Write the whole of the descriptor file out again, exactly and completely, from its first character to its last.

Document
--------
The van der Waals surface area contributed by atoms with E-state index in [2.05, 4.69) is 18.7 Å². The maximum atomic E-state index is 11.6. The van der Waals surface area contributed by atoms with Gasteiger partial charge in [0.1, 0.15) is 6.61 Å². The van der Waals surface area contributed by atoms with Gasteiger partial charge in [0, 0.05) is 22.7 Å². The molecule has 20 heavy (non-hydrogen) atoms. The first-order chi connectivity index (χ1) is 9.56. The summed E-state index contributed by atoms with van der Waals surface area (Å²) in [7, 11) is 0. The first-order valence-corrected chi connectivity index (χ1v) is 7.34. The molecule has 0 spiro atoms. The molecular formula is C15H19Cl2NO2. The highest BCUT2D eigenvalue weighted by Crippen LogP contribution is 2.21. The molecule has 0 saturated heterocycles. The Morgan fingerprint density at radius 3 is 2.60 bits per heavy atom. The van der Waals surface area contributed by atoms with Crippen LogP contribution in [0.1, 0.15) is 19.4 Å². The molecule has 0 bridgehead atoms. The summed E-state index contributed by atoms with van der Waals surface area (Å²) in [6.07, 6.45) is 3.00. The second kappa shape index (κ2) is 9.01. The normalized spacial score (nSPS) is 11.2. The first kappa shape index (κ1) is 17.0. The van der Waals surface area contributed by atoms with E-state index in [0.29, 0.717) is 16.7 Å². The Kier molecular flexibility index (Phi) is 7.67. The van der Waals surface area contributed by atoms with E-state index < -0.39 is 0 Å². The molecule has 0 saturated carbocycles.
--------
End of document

The van der Waals surface area contributed by atoms with E-state index in [2.05, 4.69) is 18.7 Å². The maximum atomic E-state index is 11.6. The van der Waals surface area contributed by atoms with Gasteiger partial charge in [0.1, 0.15) is 6.61 Å². The van der Waals surface area contributed by atoms with Gasteiger partial charge in [0, 0.05) is 22.7 Å². The molecule has 20 heavy (non-hydrogen) atoms. The first-order chi connectivity index (χ1) is 9.56. The summed E-state index contributed by atoms with van der Waals surface area (Å²) in [7, 11) is 0. The first-order valence-corrected chi connectivity index (χ1v) is 7.34. The molecule has 0 spiro atoms. The molecular formula is C15H19Cl2NO2. The highest BCUT2D eigenvalue weighted by Crippen LogP contribution is 2.21. The molecule has 0 saturated heterocycles. The Morgan fingerprint density at radius 3 is 2.60 bits per heavy atom. The van der Waals surface area contributed by atoms with Crippen LogP contribution in [0.1, 0.15) is 19.4 Å². The molecule has 0 bridgehead atoms. The summed E-state index contributed by atoms with van der Waals surface area (Å²) in [6.07, 6.45) is 3.00. The second kappa shape index (κ2) is 9.01. The normalized spacial score (nSPS) is 11.2. The first kappa shape index (κ1) is 17.0. The van der Waals surface area contributed by atoms with E-state index in [0.29, 0.717) is 16.7 Å². The Kier molecular flexibility index (Phi) is 7.67. The van der Waals surface area contributed by atoms with E-state index < -0.39 is 0 Å². The molecule has 0 saturated carbocycles.